This first battle marks a first turning point in East Africa as it is the last Italian victory and British defeat. At the same time, the Italian decision to concentrate Regia Aeronautica in a specific sector shows real limits in terms of logistics. Suffering from an absence of any possible reinforcement, obliged to disperse more and more these units to intervene on the various zones of confrontation, the Regia Aeronautica will not be able any more to concentrate its forces against the British offensives. This at a time when the RAF and SAAF are able to receive more more modern aircraft like Bristol Blenheim and Hawker Hurricane.
On the southern front, a similar operation was launched on 16 December 1940 in the direction of El Wak with elements of the 1st South African Infantry Brigade, the 24th Gold Coast Brigade and the 1st South African Light Tank Company, under the orders of General Dan Pienaar.
Le General Dan Pienaar, commandant de la 1st South African Infantry Brigade. Collection : Imperial War Museum.
The attack is a success and the Italian position falls before the end of the day. Without going into the details of this battle, rather minor in its objective and scale, it allows to highlight several elements. First, there is the air superiority by the presence of the South African Hawker Hurricanes. In parallel, No.40 (SAAF) Squadron’s Hartbees are able to ensure very good cooperation with ground troops, while several Junkers Ju.86 of No.12 (SAAF) Squadron are sent to bomb italian positions before the assault. On the ground, the action is conducted with a very good coordination between the infantry and motorized troops to bypass and cut the enemy lines of retirement, which illustrates the future aspect of operations on the southern front.
Finally, the political aspect is strongly present with the choice of the date of the attack at the request of the South African Prime Minister Jan Smuts. 16 December is Dingaan’s Day in South Africa, a sacred event in Afrikaner nationalist mythology, when about five hundred Voortrekkers under the orders of Kapitan Andries Pretorius and Sarel Cilliers win a major victory against the Zulu troops in the battle of Blood River in 1838. Jan Smuts wishes to attract the support of the nationalist circles and the majority of the white Afrikaner population relatively hostile to the idea of fighting alongside the British Empire, while strengthening the position of the South Africans troops. As proof, he hastens the following days to propose the sending of an additional South African division.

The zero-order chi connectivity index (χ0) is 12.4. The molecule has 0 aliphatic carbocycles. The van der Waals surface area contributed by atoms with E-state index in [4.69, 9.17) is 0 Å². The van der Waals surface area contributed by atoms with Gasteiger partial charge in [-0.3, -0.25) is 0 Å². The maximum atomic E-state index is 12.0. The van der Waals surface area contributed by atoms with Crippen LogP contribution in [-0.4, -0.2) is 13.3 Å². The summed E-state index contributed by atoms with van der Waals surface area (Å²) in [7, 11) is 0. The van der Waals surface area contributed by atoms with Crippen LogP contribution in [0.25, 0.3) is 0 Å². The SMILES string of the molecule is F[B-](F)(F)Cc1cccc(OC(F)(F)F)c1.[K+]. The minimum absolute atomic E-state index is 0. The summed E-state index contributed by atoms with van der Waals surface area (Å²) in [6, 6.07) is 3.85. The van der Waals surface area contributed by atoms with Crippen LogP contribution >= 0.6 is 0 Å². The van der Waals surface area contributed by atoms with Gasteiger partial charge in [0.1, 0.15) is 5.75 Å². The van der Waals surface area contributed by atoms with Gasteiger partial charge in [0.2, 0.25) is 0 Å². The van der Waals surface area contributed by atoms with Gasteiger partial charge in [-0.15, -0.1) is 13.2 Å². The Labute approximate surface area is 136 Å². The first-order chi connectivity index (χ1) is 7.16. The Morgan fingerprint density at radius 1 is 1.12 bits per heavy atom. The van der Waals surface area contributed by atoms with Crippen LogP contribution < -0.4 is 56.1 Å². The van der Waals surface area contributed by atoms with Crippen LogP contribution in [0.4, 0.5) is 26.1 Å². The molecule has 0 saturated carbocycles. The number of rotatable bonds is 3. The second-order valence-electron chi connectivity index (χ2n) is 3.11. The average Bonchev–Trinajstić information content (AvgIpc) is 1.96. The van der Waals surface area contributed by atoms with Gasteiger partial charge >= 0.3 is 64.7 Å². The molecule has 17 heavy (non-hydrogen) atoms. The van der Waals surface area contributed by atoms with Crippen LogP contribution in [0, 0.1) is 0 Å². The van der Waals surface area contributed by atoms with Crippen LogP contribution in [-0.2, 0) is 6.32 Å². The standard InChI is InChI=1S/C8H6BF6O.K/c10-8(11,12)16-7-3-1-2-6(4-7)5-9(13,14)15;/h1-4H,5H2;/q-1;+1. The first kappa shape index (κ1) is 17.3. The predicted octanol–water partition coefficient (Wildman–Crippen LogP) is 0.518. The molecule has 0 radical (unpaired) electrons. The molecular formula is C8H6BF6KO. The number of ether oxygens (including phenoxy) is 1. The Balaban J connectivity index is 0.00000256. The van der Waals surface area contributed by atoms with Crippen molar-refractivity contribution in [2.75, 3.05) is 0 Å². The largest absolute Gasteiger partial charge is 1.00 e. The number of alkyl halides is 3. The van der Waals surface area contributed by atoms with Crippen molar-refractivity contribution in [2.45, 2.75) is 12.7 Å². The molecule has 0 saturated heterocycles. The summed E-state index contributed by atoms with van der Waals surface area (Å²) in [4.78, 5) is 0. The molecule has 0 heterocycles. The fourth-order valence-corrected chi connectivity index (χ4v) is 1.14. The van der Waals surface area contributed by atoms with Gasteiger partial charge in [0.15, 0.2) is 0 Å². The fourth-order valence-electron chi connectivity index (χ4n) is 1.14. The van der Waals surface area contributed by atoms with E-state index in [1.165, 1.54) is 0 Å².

El Wak’s victory marks the second turning point in events in East Africa with one of the first Italian defeats in this theater of operations, while providing the first elements of future allied success on the southern front: a “blitzkrieg” with motorized troops, a willingness to bypass the defenses by multiple movements, the conquest of air superiority and cooperation with troops on the ground, but also a very strong political influence in the choices. On the Italian side, this very relative failure is nonetheless clearly evident since General Gustavo Pesenti, commander of the Juba sector, is immediately replaced by Carlo de Simone (at the head of the offensive against British Somaliland). In addition, the Italian reports express strong concern over the total inefficiency of anti-armor ammunition, mostly from stocks captured during the conquest of British Somaliland.